Nevertheless, G8 can be pleased with drawing a book of S$650m from 47 investors and pricing inside its outstanding Australian dollar bonds.

At the time, G8’s 2018 Australian dollar bonds would have swapped into Singapore dollars at high 4% to 5% range, meaning the deal did not include any new-issue concession.

Although private banks bought 75% of the deal, a respectable 25% went to fund managers, banks and others. Singapore investors bought 84%, while Hong Kong and others bought 16%.

On August 14, G8 Education tapped the bond for S$85m to lift the total amount of outstanding 2017 bonds to S$260m. DBS, which also arranged the reopening, attributed the increase to reverse enquiry.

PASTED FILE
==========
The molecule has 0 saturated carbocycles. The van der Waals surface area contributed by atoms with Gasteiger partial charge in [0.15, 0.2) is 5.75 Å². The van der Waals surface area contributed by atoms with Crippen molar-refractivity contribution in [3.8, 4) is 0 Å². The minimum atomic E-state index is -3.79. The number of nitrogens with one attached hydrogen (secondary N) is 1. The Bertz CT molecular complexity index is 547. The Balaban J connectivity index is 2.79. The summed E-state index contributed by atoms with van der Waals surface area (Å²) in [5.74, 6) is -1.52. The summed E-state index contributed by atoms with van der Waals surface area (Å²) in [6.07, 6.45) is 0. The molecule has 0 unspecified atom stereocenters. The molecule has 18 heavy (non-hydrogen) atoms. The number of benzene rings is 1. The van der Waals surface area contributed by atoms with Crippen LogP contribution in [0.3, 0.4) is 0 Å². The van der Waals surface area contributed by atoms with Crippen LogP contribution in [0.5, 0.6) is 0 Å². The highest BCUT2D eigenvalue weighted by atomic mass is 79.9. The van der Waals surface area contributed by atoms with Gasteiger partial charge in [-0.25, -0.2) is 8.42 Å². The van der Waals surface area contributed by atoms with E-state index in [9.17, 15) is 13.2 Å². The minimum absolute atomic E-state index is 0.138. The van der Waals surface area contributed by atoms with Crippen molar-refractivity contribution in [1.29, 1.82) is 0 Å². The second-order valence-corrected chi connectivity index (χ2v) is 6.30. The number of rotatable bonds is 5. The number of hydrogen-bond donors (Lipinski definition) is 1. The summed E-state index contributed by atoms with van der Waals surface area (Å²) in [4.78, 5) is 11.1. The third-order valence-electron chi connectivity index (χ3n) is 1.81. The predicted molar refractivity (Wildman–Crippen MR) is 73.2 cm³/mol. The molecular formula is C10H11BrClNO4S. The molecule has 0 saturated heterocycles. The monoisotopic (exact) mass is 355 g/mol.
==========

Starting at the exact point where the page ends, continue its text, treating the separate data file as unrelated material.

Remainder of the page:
“G8 initially tapped the domestic Australian market with two unrated issues, one fixed and one floating, establishing their credentials as a sound issuer. They were then able to leverage off this by establishing a Singapore dollar programme to align some of their funding needs for their Singapore assets,” Paton said.

“As a listed company, G8 now has four diverse sources of funding, from equity and bank debt to the domestic and international bond markets.”

Since the first FIIG-led high yield bond in September 2012, eight domestic companies have raised a combined A$475m, with only G8 being a repeat issuer.

New Zealand’s CBL Corp became the first Kangaroo corporate high-yield issuer in April with a FIIG-arranged A$55m 8.25% five-year senior secured note.